Buhari’s Budget of Partial Development


By Oji Odu

Six months into the country’s financial season, after the 2018 Appropriation bill was presented to the National Assembly in November 2017,  President Muhammadu Buhari is expected today, Wednesday, June 20, 2018, to sign the bill into law, leaving government with only six months to perform all the magic and abracadabra needed to make Nigeria a better place and better the lives of the sun stricken Nigerians.

Are Nigerians surprised? No. Are they expecting life impacting changes in the remaining six months? Definitely, many are not. This is because for about a decade, this has become norm. However, Nigerians are rather disappointed that the Buhari-led administration with its ‘Change’ mantra is yet unable to change this “Baba Go Slow” budget passage that has become a veritable avenue for corruption. After all, which Ministry Department and Agency remits unspent budget money at the end of the fiscal season?

The Magazine’s findings for a 10-year period from 2008-2018 show that budgets have always been delayed while the economy has continued to suffer and degenerate with attendant hardship on the Nigerian people who are said to have just come out of economic recession.

S/N Year of Budget Passed into law
1 2008 April 15, 2008
2 2009 March 10, 2009
3 2010 April 22, 2010
4 2011 May 27, 2011
5 2012 April 13, 2012
6 2013 February 26, 2013
7 2014 May 24, 2014
8 2015 May 19, 2015
9 2016 May 6, 2016

10,   2017                                             May 2017


Speaking on the budget, Senior Special Assistant to the President on Media and Publicity, Garba Shehu, confirmed that President Buhari will sign the 2018 Appropriation Bill into law today. “I can confirm to you that the President will sign the budget into law at midday on Wednesday,” the presidential spokesman said.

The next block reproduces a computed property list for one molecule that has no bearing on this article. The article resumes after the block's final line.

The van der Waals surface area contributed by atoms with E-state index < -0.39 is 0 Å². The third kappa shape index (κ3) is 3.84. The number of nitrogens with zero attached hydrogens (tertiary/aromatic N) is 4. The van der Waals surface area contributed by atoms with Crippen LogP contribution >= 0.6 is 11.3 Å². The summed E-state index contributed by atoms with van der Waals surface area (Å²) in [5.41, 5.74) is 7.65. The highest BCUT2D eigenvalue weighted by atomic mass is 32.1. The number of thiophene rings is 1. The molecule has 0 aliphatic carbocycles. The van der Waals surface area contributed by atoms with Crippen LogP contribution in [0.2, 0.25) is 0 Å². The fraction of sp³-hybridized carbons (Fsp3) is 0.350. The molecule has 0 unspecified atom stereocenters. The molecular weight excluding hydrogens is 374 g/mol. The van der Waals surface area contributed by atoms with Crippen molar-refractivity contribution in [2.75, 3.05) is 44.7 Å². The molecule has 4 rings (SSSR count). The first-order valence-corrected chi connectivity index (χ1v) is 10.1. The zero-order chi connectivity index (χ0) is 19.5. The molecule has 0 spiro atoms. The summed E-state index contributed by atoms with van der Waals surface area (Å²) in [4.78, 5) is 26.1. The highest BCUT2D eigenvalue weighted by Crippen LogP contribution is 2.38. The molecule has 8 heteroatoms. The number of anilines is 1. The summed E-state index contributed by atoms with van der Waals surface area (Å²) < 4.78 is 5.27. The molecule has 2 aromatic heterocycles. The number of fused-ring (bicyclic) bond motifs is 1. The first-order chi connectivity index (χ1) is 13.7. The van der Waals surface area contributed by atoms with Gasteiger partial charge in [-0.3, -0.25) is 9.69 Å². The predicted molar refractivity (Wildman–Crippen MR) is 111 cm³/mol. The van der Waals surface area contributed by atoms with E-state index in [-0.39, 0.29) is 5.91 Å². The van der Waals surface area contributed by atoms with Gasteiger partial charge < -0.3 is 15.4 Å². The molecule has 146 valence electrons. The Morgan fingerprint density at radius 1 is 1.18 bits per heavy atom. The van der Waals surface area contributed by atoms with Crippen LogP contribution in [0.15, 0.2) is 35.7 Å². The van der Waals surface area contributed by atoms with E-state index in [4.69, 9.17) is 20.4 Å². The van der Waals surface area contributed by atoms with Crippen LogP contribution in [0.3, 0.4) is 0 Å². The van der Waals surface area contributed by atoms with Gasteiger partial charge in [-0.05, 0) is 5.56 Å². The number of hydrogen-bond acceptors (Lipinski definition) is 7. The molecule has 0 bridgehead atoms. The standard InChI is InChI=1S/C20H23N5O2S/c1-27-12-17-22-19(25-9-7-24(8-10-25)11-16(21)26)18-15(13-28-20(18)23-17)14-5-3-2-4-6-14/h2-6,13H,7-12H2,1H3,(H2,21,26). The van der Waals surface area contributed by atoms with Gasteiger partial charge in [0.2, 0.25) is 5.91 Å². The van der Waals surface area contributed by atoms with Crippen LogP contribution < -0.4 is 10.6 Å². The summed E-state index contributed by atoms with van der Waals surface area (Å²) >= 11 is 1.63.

Because of this, the weekly meeting of the Federal Executive Council that normally holds every Wednesday inside the Council Chambers of the Presidential Villa , Abuja at 11am will not hold on that day. It was not clear as of the time of filing this report if the meeting was put off because of the signing of the budget.

Last week Wednesday, Special Adviser to the President on Media and Publicity, Femi Adesina, had  told State House correspondents that the budget would be signed into law this week, although he did not give details of the specific day and time the document would be signed this week. He had said the details would be made available later.

“The budget will be signed next week. We will give you the specific date when it is confirmed,” Adesina had stated.

The Presidency had stated that the President would only take a stand on the document based on the advice he was expecting from the Minister of Budget and National Planning, Udo Udoma.

It noted that all ministers were expected to scrutinise the budget passed against the proposals they submitted and report their findings to Udoma. The budget and national planning minister would thereafter form an opinion based on the feedback from his colleagues and proceed to advise the President accordingly.